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THEO ROSSI

PHOTOGRAPHY AND STORY BY MICHAEL WILLIAMS

You probably know him better as “Juice”, or maybe “Shades”, and nothing would make Theo Rossi happier. Theo values his anonymity but even more so he wants you to remember him for his onscreen performances rather than for his off-screen life.  

 Born and raised on Staten Island NY Theo Rossi takes nothing for granted and applies an intense work ethic to everything he approaches. A chance encounter pulled him from the uncertain life of a young hustler into an equally uncertain, but more law abiding, life of an actor. By applying his hustler nature to acting Theo Rossi soon gained the trust of noted casting directors and there’s been no looking back since. 

 Whether it’s volunteering to rebuild his hurricane battered childhood neighborhood, running all night relay marathons with comedian Kevin Hart, building a water company, chasing around his young son, or changing the face of acting, Theo Rossi does it all with a sense of gratitude and passion. His much-loved anonymity is now becoming a thing of the past.

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Imagista: How did you first get into acting?
Theo Rossi: My life was in no shape or form heading in the direction of acting. I’ve been working and hustling since I was young. My life, at the time I became interested in acting, really wasn’t going in a positive direction. I had the mindset of doing whatever I had to do to get by, 

 Imagista: You grew up on Staten Island?
Theo Rossi: I grew up in Staten Island and New York City and there was a very hustle mind attitude…a few, I’ll just “occurrences” happened in my life and in the lives of people I knew I was heading in a direction where I knew that, eventually there’d be some bad consequences.
I had friend who was taking an acting class and he invited me to audit the class and something about it clicked for me. I ended up auditioning for a few parts and somehow landed some roles despite not really having any training.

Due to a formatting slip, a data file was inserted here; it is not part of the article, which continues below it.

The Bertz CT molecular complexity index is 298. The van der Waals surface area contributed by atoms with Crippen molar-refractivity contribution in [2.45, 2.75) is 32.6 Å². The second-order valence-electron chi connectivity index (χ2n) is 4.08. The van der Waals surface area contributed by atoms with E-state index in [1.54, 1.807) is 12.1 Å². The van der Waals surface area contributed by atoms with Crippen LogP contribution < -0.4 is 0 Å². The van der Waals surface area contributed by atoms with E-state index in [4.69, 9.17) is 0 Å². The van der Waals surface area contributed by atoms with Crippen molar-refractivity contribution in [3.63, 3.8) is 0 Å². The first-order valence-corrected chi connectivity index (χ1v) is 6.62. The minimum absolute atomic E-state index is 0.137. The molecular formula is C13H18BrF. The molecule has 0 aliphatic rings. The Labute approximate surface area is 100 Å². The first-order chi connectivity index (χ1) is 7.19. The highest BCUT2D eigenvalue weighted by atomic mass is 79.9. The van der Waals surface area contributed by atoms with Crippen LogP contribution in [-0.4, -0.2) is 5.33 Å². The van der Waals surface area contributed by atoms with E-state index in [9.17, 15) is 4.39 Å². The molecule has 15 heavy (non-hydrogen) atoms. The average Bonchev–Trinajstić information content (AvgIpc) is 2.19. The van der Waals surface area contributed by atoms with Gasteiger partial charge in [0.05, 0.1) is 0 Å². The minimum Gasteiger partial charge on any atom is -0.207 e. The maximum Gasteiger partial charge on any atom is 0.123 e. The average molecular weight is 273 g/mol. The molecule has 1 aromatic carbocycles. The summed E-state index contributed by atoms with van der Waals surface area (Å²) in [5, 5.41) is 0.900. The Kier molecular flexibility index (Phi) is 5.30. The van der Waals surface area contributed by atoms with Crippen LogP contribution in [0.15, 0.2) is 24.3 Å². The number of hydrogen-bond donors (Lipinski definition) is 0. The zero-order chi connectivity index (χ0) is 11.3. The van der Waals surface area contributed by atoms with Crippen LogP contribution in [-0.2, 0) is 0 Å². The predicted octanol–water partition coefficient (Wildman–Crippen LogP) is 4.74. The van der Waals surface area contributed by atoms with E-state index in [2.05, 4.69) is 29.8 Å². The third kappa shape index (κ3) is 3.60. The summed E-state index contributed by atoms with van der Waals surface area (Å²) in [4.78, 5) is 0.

I decided to move to LA with my friends and to go for it. My hustle mindset and that mentality kicked in and I said to myself that if I’m going to do this then I’m going to do this at the highest level possible.
In my mind the only way to do things at the highest possible level is to inundate yourself with knowledge. I studied the history of film and TV. I wanted to know where it all started and who were the best people in the industry. I completely and utterly immersed myself with the artistic strokes behind acting and the industry. That was seventeen years ago

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ImagistaSeventeen years ago?
Theo Rossi: Yeah, I’m a seventeen-year overnight success. I’m one of those guys; the story that no one talks about. I’m that guys who started out as an extra. I did extra work to get my SAG (my union) card. Then I had one line on a TV show, then two lines in and indy film…and then I did a guest star, and then a co-star…I’ve worked my way through even single inch of this business. And then, in 2008 my entire life changed when I was cast in “Sons of Anarchy”  and it’s been an incredible ride ever since. 

 ImagistaHow did your role, as Juice, come about in “Sons”?
Theo Rossi: Again, I’m a big believer in life that the signs are always there. The question is whether or not you chose to see them or not. I got into acting by seeing one sign and choosing to pay attention to it. When it came down to “Sons” it was a similar thing. I had developed an incredible relationship with this one casting director. I had worked so hard on every small role that she had cast me in. She was getting great feedback on me with regards to how hard I worked. How I showed up early. How I stayed late. How I did everything I was asked to do and more.